Big problem with pay raise is timing

C lovis faces a few financial challenges this year –
along with a monkey wrench its commissioners
Among the city’s priorities are staff raises, particularly police and firefighters seeking wage hikes they say better meet what other cities and agencies pay. Then there’s a proposed pipeline to pump water from Ute Lake near Logan over the next decade; Clovis’ share will be at least $15 million. Plus there are street and drainage improvements that are even more critical now that Clovis is in one of its best growth cycles ever.
City Manager Ray Mondragon and other leaders hoped to find money to pay for the capital projects by pushing a quarter-percent gross-receipts tax increase at the March city election. In turn, that would free up General Fund capital dollars to use for pay and personnel.
That ‘s where the monkey wrench comes in.
On Jan. 8, two months before they’re asking voters for a gross-receipts tax hike, commissioners voted themselves and the mayor a $2,000 annual raise.
They need to rescind that 5-3 vote now. If they don’t, we believe the tax measure has little or no chance of passage in March.
Who could blame voters? Many are fed up with the “me-first” attitude.
It matters not that this proposed raise would still leave our elected city leaders’ pay well behind their Curry County counterparts, or that the last raise they gave themselves was in 1986. What matters is timing: City leaders cry and wring their hands about critical projects and the lack of enough money to do them, then audaciously vote themselves a raise a few weeks later.
It matters not that the city commissioners’ vote only boosts their annual pay to $7,000 and the mayor’s to $8,000.
It matters not that it goes into effect in March only for newly elected officials, and holdovers won’t get the raise until 2006.
It matters not that they spend their own money on public business and their time commitment is considerable.
What matters is they cried wolf, looked in their own wallets and changed their tune.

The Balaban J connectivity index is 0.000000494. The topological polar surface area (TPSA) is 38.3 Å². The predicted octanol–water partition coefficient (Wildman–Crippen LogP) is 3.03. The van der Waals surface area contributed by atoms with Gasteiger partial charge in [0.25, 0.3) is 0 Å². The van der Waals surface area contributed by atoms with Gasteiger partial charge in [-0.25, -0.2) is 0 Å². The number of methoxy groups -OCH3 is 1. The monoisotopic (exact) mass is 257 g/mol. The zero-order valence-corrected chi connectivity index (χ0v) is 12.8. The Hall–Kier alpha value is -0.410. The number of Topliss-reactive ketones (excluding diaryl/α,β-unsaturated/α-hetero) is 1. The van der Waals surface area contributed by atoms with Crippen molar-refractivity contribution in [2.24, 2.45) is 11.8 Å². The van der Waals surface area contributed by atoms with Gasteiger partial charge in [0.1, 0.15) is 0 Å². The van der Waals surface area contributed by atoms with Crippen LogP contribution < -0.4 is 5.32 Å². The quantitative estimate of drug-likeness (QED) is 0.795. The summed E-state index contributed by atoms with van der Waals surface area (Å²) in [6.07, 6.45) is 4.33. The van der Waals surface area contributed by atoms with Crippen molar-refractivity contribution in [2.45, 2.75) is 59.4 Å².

If you haven’t objected to their pro-raise votes yet, let City Commissioners Gloria Wicker, Gordon Smith, Robert Sandoval, Catherine Haynes and Isidro Garcia know you believe they were wrong and should resurrect the pay matter and change their vote.
Don’t forget to tell Commissioners Kevin Duncan, Juan Garza and Lunell Winton thank you for voting against this raise, and ask them to help overturn the Jan. 8 vote.
It’s possible. All it takes is to switch one vote from yes to no and it’s a 4-4 tie. The mayor, who only votes in case of a tie, becomes the tiebreaker. Clovis Mayor David Lansford, who is up for re-election, has said he opposes the raises at this time. Give him the opportunity to prove it.
Smith, Wicker and Sandoval aren’t likely to switch sides. They’ve tried to defend their actions in recent days with some disturbing statements.
Smith, the outgoing mayor pro-tem who isn’t seeking re-election, wrote in a letter to the editor: “No one was at the meeting to oppose the increase at the introduction or adoption of the increase, so why complain now?”
Just because taxpayers trust public officials to act responsibly, with little oversight, doesn’t mean they approve the abuse of authority. They can complain anytime they wish, before or after any vote.
Sandoval and Wicker have told us the pay hike totals only $18,000 — a blip on the budget that won’t impact major projects.
Careful with that attitude, commissioners. That total is more than many Clovis households see in a year. Treating public tax dollars like loose pocket change makes most taxpayers nervous.
As for the matter of going 18 years without a raise and the hours involved, we say: You knew the pay and time commitment when you ran for public office.
Besides, it’s been almost that long since the city’s zoo had an elephant on display. Does that mean the commission should vote to buy an elephant just because it’s been a long time since we’ve had one?
While it’s natural for commissioners to feel they deserve a salary hike, maybe even one that matches every raise city employees receive, we would argue the city might review other ways to prevent commissioners from spending their own money on city business.
Several points are worth debating. But do so later, a respectable time period after what is shaping up as a critical March election. Let voters decide the quarter-percent issue without the emotional baggage of public leaders giving themselves a raise in the midst of questions over what to pay public safety employees.
Sandoval, Wicker and Smith seem unlikely to change their minds on this issue. Wicker said Saturday morning: “You’ve got a better chance of seeing the Statue of Liberty do the hula hula than seeing me back off my vote.”
We can all appreciate such candor, but not the attitude these words belie. Let’s hope at least one commissioner will come to their senses and vote to rescind the pay measure.
Clovis has many pressing financial needs. City commissioners’ pay is not one of them.